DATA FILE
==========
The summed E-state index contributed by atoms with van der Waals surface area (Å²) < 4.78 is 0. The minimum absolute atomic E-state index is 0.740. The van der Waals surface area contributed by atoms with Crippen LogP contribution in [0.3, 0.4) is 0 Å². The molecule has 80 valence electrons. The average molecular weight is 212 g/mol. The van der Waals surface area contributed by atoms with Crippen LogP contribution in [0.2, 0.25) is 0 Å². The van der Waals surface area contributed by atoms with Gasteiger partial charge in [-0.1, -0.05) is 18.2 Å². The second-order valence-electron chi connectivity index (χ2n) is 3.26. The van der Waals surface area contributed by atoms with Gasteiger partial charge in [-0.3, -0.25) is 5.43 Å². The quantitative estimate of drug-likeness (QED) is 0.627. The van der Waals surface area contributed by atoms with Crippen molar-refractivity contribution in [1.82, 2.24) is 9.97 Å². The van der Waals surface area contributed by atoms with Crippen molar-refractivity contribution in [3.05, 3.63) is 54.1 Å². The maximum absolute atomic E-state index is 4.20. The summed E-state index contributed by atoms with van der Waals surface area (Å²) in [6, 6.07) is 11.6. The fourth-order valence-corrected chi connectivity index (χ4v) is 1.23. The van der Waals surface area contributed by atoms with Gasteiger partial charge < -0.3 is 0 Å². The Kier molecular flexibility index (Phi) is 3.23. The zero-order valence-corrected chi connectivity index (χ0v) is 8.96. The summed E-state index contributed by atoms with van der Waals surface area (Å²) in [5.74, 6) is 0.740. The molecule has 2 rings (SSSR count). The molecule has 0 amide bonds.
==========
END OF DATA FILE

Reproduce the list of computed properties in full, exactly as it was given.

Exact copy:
The summed E-state index contributed by atoms with van der Waals surface area (Å²) < 4.78 is 0. The minimum absolute atomic E-state index is 0.740. The van der Waals surface area contributed by atoms with Crippen LogP contribution in [0.3, 0.4) is 0 Å². The molecule has 80 valence electrons. The average molecular weight is 212 g/mol. The van der Waals surface area contributed by atoms with Crippen LogP contribution in [0.2, 0.25) is 0 Å². The van der Waals surface area contributed by atoms with Gasteiger partial charge in [-0.1, -0.05) is 18.2 Å². The second-order valence-electron chi connectivity index (χ2n) is 3.26. The van der Waals surface area contributed by atoms with Gasteiger partial charge in [-0.3, -0.25) is 5.43 Å². The quantitative estimate of drug-likeness (QED) is 0.627. The van der Waals surface area contributed by atoms with Crippen molar-refractivity contribution in [1.82, 2.24) is 9.97 Å². The van der Waals surface area contributed by atoms with Crippen molar-refractivity contribution in [3.05, 3.63) is 54.1 Å². The maximum absolute atomic E-state index is 4.20. The summed E-state index contributed by atoms with van der Waals surface area (Å²) in [6, 6.07) is 11.6. The fourth-order valence-corrected chi connectivity index (χ4v) is 1.23. The van der Waals surface area contributed by atoms with Gasteiger partial charge < -0.3 is 0 Å². The Kier molecular flexibility index (Phi) is 3.23. The zero-order valence-corrected chi connectivity index (χ0v) is 8.96. The summed E-state index contributed by atoms with van der Waals surface area (Å²) in [5.74, 6) is 0.740. The molecule has 2 rings (SSSR count). The molecule has 0 amide bonds.